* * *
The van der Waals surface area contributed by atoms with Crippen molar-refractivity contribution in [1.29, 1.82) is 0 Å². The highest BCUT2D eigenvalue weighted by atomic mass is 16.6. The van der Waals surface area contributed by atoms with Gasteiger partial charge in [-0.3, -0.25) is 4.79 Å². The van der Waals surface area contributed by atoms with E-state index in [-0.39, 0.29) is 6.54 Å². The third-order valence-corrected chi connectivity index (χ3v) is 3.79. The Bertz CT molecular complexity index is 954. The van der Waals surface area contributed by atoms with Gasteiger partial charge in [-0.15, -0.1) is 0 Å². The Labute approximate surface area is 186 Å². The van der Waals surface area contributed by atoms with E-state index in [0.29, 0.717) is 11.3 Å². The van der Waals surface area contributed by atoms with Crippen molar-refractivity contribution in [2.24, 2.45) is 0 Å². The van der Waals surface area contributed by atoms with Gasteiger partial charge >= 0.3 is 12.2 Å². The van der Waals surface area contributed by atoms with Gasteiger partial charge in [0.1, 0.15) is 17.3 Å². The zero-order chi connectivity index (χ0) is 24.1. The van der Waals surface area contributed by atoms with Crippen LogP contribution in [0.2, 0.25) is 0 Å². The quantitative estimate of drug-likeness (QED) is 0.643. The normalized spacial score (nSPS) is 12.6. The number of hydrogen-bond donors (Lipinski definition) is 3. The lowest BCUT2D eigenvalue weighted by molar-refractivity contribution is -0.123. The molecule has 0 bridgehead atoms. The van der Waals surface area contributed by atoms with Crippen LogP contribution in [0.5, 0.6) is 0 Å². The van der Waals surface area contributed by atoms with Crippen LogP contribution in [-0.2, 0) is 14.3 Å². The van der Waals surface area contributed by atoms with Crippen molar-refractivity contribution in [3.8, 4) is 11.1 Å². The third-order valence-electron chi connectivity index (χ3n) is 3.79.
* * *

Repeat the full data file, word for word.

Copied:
The van der Waals surface area contributed by atoms with Crippen molar-refractivity contribution in [1.29, 1.82) is 0 Å². The highest BCUT2D eigenvalue weighted by atomic mass is 16.6. The van der Waals surface area contributed by atoms with Gasteiger partial charge in [-0.3, -0.25) is 4.79 Å². The van der Waals surface area contributed by atoms with E-state index in [-0.39, 0.29) is 6.54 Å². The third-order valence-corrected chi connectivity index (χ3v) is 3.79. The Bertz CT molecular complexity index is 954. The van der Waals surface area contributed by atoms with Gasteiger partial charge in [-0.15, -0.1) is 0 Å². The Labute approximate surface area is 186 Å². The van der Waals surface area contributed by atoms with E-state index in [0.29, 0.717) is 11.3 Å². The van der Waals surface area contributed by atoms with Crippen molar-refractivity contribution in [2.24, 2.45) is 0 Å². The van der Waals surface area contributed by atoms with Gasteiger partial charge >= 0.3 is 12.2 Å². The van der Waals surface area contributed by atoms with Gasteiger partial charge in [0.1, 0.15) is 17.3 Å². The zero-order chi connectivity index (χ0) is 24.1. The van der Waals surface area contributed by atoms with Crippen LogP contribution in [0.2, 0.25) is 0 Å². The quantitative estimate of drug-likeness (QED) is 0.643. The normalized spacial score (nSPS) is 12.6. The number of hydrogen-bond donors (Lipinski definition) is 3. The lowest BCUT2D eigenvalue weighted by molar-refractivity contribution is -0.123. The molecule has 0 bridgehead atoms. The van der Waals surface area contributed by atoms with Crippen LogP contribution in [0.5, 0.6) is 0 Å². The van der Waals surface area contributed by atoms with Crippen LogP contribution in [-0.2, 0) is 14.3 Å². The van der Waals surface area contributed by atoms with Crippen molar-refractivity contribution in [3.8, 4) is 11.1 Å². The third-order valence-electron chi connectivity index (χ3n) is 3.79.